March 21, 2013 |

Grace: To know Jesus, who calms our storms and invites us to collaborate on his work, that others may know that he is our shepherd.

Text for Prayer: Matthew 14:22-33

Reflection: One of my favourite films is P. T. Anderson’s Magnolia. In this film, there is a scene where it rains frogs. It is a powerful and striking scene. Most people after watching the film wonder the significance of the amphibian downpour. The scene grabs their attention and, as they focus on it, they missed the effect it had on the characters in the film. The miracle of Jesus walking on water grabs our attention and we need to examine it carefully. In the process, we might miss the significance and effect this powerful moment had on the disciples.

In his account of the story, John tells us that “A strong wind was blowing and the waters grew rough” (Jn 6:18). Mark and Matthew both comment that the wind was against the boat. In all three accounts, there is a sense that the boat was in rough water. In Mark and Matthew, the wind stopped. In John, even though there is no mention of the wind stopping, once Jesus was in the boat with the disciples, they “arrived at the land to which they were going” (Jn 6:21). Jesus came to their aid. In some ways, this story is similar to Jesus’ stilling of the storm (Mk 4:35-41). Yet, there is something particular to this narrative. In it, (Mk 6:47-52; Mt 14:24-33; Jn 6:16-21) the Evangelists stressed a physical and a spiritual reality within the context of what Jesus tells the disciples when he meets them.

In terms of the physical reality, this story indicates that Jesus is the Son of God who walked on water and calmed the storming wind. He has power over nature. The disciples recognized this, and were astonished and worshipped him. The narrative also points to the spiritual significance this account had for the disciples, and later on it for the Church and for all of us. St. Augustine of Hippo invites us to reflect on this story in this way: “Let us think of the ship as the Church and the faithful soul. The sea is this world. The wind and the waves are persecutions and temptations. When the wind arises, the ship is tossed: but because Christ is there, it cannot sink.”

The author of The Confessions draws us into a reflection of the strong winds that at times affect our Church and our souls. In the midst of great scandals or persecution against the Church, or when we give into temptations or our problems seem too big, we seem overwhelmed by what is happening around us and may begin to wonder where Jesus is in the midst of all of it. And then the unthinkable happens. We recognize Jesus in the midst of the storm, when the winds might be picking up. At first, we might doubt that it is Jesus who comes to our aid. As we struggle with the winds and with our doubts, Jesus’ loving and compelling call draws us close to his Sacred Heart: “Take heart, it is I. Do not be afraid” (Mt 14:27).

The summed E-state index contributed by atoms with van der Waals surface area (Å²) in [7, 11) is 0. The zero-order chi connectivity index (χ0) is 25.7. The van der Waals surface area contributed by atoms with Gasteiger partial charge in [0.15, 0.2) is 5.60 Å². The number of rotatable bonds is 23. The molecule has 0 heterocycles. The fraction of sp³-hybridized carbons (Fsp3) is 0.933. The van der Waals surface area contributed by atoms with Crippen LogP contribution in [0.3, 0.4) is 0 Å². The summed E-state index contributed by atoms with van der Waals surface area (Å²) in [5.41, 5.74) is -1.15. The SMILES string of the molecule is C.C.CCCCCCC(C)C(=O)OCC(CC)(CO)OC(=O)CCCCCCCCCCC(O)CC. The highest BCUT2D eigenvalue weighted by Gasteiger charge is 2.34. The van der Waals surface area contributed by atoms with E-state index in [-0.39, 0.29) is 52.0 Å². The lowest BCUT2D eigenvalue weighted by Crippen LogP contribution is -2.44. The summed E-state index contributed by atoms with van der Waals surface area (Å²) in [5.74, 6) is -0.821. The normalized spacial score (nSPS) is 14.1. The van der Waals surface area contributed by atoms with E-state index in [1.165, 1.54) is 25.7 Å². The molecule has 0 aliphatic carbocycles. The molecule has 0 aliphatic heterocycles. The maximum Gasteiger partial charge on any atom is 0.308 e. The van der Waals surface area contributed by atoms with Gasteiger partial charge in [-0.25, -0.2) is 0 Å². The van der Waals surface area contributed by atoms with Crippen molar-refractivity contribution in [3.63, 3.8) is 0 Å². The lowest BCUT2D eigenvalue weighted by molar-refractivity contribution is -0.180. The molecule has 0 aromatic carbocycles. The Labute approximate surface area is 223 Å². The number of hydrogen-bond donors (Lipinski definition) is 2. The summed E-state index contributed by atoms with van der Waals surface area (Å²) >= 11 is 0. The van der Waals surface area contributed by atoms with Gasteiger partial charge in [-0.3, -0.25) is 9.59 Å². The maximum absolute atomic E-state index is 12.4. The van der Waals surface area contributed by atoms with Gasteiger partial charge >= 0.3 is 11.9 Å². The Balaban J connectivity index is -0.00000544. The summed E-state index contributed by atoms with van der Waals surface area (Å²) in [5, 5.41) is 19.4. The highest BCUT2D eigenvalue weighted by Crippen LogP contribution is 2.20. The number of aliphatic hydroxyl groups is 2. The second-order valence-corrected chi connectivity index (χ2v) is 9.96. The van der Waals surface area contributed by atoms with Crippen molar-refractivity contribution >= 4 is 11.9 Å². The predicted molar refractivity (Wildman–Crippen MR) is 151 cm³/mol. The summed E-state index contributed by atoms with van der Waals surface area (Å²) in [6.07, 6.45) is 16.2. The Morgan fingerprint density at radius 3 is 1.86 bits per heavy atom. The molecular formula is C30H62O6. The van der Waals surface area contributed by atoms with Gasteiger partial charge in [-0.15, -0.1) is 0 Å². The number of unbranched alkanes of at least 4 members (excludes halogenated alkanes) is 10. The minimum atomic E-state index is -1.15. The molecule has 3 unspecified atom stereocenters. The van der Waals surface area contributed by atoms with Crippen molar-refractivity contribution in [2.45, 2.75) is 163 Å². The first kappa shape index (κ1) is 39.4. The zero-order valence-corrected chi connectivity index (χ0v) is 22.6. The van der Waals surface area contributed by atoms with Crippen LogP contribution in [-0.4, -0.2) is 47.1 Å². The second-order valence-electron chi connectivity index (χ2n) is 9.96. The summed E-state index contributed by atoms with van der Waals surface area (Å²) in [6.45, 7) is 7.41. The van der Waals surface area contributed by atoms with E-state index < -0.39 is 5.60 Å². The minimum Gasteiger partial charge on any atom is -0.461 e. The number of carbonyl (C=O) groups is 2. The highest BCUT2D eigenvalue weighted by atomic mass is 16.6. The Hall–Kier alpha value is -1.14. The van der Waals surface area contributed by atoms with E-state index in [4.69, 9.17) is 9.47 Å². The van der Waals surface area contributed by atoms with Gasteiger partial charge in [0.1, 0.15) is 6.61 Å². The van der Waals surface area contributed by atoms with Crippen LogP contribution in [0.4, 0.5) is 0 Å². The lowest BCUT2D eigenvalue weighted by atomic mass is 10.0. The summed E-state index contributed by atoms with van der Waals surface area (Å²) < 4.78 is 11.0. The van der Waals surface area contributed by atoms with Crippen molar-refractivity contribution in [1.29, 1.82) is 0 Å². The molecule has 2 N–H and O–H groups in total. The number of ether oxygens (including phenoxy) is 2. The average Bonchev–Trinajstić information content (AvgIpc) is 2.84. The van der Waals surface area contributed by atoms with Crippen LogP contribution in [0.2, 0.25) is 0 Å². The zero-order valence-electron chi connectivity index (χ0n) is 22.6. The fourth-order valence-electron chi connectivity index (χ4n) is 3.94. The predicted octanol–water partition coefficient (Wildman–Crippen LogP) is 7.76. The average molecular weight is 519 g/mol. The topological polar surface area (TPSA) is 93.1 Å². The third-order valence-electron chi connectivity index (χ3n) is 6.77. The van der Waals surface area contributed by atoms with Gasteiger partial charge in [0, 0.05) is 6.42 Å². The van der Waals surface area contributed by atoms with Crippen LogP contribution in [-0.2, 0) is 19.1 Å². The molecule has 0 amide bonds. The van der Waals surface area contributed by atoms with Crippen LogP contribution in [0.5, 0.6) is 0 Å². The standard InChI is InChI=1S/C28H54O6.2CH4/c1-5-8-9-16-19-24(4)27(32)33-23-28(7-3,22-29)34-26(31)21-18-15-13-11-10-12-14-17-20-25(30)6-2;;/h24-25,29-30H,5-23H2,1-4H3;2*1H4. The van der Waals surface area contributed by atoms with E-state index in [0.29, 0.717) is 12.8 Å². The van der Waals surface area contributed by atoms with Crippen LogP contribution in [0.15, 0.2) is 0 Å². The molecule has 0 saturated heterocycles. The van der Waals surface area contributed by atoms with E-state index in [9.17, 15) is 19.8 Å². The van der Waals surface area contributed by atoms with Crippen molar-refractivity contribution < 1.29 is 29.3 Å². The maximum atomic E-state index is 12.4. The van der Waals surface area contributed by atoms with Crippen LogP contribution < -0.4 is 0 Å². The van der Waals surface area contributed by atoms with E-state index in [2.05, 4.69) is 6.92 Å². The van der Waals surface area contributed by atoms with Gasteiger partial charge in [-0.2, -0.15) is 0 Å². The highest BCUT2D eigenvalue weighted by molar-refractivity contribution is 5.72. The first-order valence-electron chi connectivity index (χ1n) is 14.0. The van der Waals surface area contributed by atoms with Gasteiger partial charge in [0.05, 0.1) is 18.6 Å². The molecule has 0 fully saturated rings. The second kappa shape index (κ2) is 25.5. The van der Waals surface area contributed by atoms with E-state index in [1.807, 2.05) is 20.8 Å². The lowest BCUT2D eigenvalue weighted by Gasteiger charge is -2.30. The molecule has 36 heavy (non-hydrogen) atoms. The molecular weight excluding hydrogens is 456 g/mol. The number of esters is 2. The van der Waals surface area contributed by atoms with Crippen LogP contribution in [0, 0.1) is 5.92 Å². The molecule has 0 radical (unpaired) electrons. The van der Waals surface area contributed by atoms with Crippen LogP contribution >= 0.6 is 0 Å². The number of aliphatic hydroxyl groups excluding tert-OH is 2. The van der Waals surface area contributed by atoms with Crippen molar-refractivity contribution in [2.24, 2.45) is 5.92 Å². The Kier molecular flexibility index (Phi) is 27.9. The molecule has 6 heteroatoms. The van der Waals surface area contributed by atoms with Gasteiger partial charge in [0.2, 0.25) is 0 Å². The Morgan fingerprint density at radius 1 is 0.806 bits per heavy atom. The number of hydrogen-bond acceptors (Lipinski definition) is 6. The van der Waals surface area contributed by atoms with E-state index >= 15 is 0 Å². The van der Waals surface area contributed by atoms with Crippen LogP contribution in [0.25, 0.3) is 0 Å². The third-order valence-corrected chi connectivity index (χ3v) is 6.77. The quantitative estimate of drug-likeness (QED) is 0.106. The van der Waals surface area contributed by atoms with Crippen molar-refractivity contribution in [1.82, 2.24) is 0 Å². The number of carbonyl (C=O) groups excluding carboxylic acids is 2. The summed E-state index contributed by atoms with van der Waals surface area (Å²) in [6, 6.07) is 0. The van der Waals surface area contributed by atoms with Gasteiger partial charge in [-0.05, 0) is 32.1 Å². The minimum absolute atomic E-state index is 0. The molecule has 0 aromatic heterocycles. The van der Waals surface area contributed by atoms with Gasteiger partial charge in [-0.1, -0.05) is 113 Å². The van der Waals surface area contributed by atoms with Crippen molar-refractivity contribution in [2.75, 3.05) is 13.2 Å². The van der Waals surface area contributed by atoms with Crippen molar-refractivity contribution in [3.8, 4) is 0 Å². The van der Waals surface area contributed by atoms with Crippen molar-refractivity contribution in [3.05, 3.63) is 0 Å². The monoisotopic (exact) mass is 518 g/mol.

One thing is certain, Jesus invites us to take heart, to take courage. He calls us to leave our fears and doubts behind. He is our shepherd, there is nothing we shall want (Ps 23). He will lead us beside still waters and will restore our Church and our souls. Even when I walk in the darkest valley, when I find myself in the midst of a storm, I shall not fear; for he is with me. He is by my side. He gives me courage.

To me, when Jesus says, “Take heart, it is I”, he is also inviting us to take his heart – to get to know him. He is calling us into a deeper relationship with him. He knows that struggles are part of our human condition. There will always be problems, persecutions and temptations. There are no easy solutions or quick fixes for most of them. Thus, he invite us to find courage, wisdom and strength in our relationship with him.

The invitation to take the Heart of Jesus is also a summons to allow our heart to become unto his Heart. It is an invitation to receive the sensus Christi that we may see like Jesus sees, think like Jesus thinks and feel like Jesus feels. It is an invitation to collaborate with Jesus in the work of redemption. As we enter into a deeper relationship with Christ, our sorrows and problems acquire a new perspective. Jesus becomes our very strength and we are drawn closer to those who, like us, are suffering and in need of comfort and peace.

The storms will continue. Many will struggle and doubt that anyone will come to their assistance. Jesus invites us to collaborate in his plan of bringing comfort, peace, justice, beauty, truth and love to those in need. He is calling us to deepen our bond with him so that we might become more like him. He is inviting us to feel with the feelings of his Heart, which are basically love for his Father and love for all women and men. Jesus is calling us to recognize the chaos and the suffering in our Church and in our soul, and in response to learn compassion – to “suffer with” those in need. We are called to be compassionate with the poor, the alienate, the infirm. We are called to help Jesus calm the storms of their lives. We are invited to stand along their side, and to invite them to see that the Lord is our shepherd and there is nothing we shall want.

Questions: What are the storms in my life Jesus wants to calm? Have I ever felt with the feelings of the Sacred Heart of Jesus? How do I feel about feeling in that way? How do I receive Jesus’ invitation to collaborate with him in the work of redemption?

March 21st, 2013 | |